#QuestionCamping #QuestionSleepovers

TRIGGER WARNING – This section describes circumstances in which children have experienced abuse

Felt flowers, leaves in a bow.

In trying to reduce rates of child abuse, parents have been directed to learn about grooming behaviours and personal safety education for young children, which is fantastic. But, I haven’t seen a lot of information around how to assess the safety of environments and cultures within community groups. So, after observing a community group that described itself as “Child Safe”, but wasn’t really that safe, I’m on a mission to raise awareness about the risks of overnight activities and unsupervised environments.

Survivors and their families have taught us that it’s really hard for children to recognise they are being groomed, extremely hard to speak up once the abuse is occurring and near impossible for community groups to keep predators out. Rather than focusing exclusively on vetting systems, I believe we should be identifying the environments that allow grooming and abuse to go unwitnessed.

I hope these observations help you better understand why I think camping and overnight activities should be reserved for older children (who are assertive enough to challenge authority, old enough to problem solve complex, threatening situations and speak up if they do experience abuse).

Abused Children Sometimes Abuse Other Children

While not all abused children go on to abuse other children, according to the Australian Bureau of Statistics (ABS) 7.7% Australians experienced sexual abuse as children (Personal Safety, Australia, ABS 2016).

The average age for the first incident of sexual abuse was 8.8 years for children who experienced sexual abuse, and 6.8 years for children who experienced both physical and sexual abuse (Personal Safety, Australia, ABS 2016). If we use this data to model the risk of a child experiencing abuse, by the time children are 9, it is likely there will be a child in their primary school class who has experienced sexual abuse, and some of those kids will have been suffering for years and many of them won’t have spoken up yet.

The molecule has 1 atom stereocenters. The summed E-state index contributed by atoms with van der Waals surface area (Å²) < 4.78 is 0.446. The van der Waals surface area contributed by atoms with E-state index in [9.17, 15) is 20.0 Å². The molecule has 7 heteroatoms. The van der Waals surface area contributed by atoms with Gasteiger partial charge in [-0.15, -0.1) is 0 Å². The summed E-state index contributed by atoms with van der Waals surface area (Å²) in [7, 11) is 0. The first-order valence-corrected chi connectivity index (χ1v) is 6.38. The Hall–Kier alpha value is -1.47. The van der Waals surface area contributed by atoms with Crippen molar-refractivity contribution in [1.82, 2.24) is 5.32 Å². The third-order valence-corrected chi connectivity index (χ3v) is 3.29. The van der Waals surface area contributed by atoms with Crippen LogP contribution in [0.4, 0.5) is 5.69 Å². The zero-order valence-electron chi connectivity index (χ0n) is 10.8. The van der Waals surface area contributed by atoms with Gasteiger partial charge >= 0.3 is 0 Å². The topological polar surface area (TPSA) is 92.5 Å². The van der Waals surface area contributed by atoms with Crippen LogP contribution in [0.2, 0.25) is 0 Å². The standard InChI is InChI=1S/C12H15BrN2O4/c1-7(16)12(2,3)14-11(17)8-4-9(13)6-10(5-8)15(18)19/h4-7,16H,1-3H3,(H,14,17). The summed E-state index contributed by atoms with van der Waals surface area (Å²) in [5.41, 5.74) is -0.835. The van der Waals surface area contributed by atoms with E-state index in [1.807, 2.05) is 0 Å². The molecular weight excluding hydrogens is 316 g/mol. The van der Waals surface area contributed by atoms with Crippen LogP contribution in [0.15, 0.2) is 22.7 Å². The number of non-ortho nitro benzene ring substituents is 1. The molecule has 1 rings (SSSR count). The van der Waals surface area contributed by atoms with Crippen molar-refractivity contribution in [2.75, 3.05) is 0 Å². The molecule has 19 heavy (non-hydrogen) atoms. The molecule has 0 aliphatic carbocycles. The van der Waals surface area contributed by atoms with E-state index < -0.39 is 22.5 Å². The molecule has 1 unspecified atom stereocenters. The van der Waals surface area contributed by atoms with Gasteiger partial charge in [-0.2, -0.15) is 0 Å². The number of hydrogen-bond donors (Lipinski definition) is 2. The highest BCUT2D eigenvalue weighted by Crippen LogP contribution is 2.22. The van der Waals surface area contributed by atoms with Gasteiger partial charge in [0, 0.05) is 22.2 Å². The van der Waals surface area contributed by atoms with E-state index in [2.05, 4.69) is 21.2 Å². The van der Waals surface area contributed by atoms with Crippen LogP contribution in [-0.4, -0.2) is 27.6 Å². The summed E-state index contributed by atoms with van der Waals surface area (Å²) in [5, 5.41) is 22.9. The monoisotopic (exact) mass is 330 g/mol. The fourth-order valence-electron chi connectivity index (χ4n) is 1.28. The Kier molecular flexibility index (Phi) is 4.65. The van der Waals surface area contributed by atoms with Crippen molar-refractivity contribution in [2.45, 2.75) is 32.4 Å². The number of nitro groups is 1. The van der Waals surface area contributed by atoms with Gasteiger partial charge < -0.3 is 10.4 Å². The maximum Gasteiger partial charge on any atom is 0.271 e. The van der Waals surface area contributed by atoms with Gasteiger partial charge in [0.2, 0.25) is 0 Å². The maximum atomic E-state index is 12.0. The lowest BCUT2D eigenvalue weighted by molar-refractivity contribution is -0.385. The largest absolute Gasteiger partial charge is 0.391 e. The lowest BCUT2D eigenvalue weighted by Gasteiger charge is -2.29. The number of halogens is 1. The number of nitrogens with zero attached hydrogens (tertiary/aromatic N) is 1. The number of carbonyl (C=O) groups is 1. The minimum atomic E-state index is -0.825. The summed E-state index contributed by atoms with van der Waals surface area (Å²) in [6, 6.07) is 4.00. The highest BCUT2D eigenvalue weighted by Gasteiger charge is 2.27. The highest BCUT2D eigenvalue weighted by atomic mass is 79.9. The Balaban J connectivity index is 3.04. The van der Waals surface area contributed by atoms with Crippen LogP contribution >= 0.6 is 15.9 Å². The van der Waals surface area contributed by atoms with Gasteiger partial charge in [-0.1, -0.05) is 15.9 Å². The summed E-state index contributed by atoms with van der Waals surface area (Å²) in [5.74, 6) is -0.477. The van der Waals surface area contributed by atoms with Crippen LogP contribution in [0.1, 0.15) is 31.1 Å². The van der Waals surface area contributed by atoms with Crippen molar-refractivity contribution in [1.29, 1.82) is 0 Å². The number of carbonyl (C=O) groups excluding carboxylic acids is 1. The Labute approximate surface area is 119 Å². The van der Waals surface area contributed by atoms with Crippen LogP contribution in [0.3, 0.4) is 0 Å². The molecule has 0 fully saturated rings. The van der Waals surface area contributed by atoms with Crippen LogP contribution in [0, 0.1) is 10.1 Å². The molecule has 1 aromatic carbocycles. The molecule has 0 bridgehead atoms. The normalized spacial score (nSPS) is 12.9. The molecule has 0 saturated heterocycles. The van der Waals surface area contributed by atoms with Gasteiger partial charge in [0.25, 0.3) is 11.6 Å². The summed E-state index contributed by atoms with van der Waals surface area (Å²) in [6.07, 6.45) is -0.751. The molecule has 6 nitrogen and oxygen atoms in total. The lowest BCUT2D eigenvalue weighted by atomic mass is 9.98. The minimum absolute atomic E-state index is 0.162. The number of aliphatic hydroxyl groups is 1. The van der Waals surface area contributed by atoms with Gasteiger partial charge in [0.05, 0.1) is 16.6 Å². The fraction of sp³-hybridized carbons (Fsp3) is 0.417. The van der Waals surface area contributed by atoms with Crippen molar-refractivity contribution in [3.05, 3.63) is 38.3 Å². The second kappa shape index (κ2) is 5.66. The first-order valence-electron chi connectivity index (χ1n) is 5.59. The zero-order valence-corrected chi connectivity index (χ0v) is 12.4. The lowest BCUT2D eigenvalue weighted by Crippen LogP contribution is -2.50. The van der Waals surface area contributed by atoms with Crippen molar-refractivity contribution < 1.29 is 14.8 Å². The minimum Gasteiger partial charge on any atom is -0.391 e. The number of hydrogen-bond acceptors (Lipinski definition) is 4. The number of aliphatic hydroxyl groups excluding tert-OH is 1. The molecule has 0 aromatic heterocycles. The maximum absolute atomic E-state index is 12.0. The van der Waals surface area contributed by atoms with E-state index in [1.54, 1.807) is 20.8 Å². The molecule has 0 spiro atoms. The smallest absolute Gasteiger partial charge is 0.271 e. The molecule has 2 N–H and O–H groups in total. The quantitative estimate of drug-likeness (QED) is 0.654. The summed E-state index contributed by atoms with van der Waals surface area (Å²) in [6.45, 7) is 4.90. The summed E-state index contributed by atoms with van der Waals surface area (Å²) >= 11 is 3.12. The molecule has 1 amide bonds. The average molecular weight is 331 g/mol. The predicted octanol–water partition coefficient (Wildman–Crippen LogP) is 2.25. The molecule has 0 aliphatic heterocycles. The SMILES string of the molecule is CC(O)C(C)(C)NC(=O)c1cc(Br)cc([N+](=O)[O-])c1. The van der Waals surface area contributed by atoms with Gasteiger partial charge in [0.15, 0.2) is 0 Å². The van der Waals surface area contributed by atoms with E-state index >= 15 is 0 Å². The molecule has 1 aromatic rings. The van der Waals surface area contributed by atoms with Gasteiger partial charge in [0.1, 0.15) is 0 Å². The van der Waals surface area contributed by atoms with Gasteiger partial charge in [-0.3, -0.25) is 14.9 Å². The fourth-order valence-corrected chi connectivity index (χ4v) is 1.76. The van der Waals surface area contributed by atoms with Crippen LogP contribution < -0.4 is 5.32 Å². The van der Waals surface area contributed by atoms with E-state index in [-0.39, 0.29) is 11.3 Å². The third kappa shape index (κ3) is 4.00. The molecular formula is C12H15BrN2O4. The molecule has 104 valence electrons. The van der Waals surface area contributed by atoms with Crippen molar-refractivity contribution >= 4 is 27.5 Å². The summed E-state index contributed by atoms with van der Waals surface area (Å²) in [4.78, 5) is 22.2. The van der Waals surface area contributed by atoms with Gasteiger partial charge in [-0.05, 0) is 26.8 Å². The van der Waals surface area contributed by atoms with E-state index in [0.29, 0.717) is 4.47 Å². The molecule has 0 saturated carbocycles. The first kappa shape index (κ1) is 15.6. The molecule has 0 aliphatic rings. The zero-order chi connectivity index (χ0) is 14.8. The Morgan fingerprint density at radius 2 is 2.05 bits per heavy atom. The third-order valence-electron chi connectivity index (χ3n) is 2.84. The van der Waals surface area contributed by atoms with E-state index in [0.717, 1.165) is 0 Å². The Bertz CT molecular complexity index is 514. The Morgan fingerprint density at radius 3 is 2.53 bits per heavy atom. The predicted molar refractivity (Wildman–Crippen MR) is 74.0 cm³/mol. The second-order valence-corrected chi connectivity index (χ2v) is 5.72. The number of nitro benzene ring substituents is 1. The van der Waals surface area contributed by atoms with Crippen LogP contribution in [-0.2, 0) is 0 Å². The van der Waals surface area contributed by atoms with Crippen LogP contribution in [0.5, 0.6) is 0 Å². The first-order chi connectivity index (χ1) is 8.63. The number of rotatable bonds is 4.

When young children have been abused, they sometimes re-enact their abuse on other children. When you are trying to decide whether your child is ready for overnight activities, ask yourself whether they would have the ability to disclose harassment and abuse, but also whether they could handle it. Kids can recover from abuse like they can recover from a car accident, but sometimes it’s a long and expensive process. The reality is when children are unsupervised, you will see beautiful interactions that build friendship, but also bullying, violence and abuse.

Acknowledging this genuine risk, ask yourself whether the experiences being offered outweigh that risk, remembering that kids with additional needs are targeted.

Unsupervised Environments Enable Unwitnessed Abuse

Unsupervised environments (like change rooms, tents and boarding rooms) are places where abuse occurred historically. If an institution has a history of child abuse (as many do), but hasn’t changed much about its activities or culture, the same incidents can take place.

During my time leading camps and sleepovers for young children, I grew to realise I wasn’t supervising when I was sleeping. I once awoke to see my son pulling his pants up as he left a toilet connected to the hall where our sleepover was being held. Another child’s father was standing at the toilet door, helping him back to bed. In that moment I realised I had no idea what had just happened.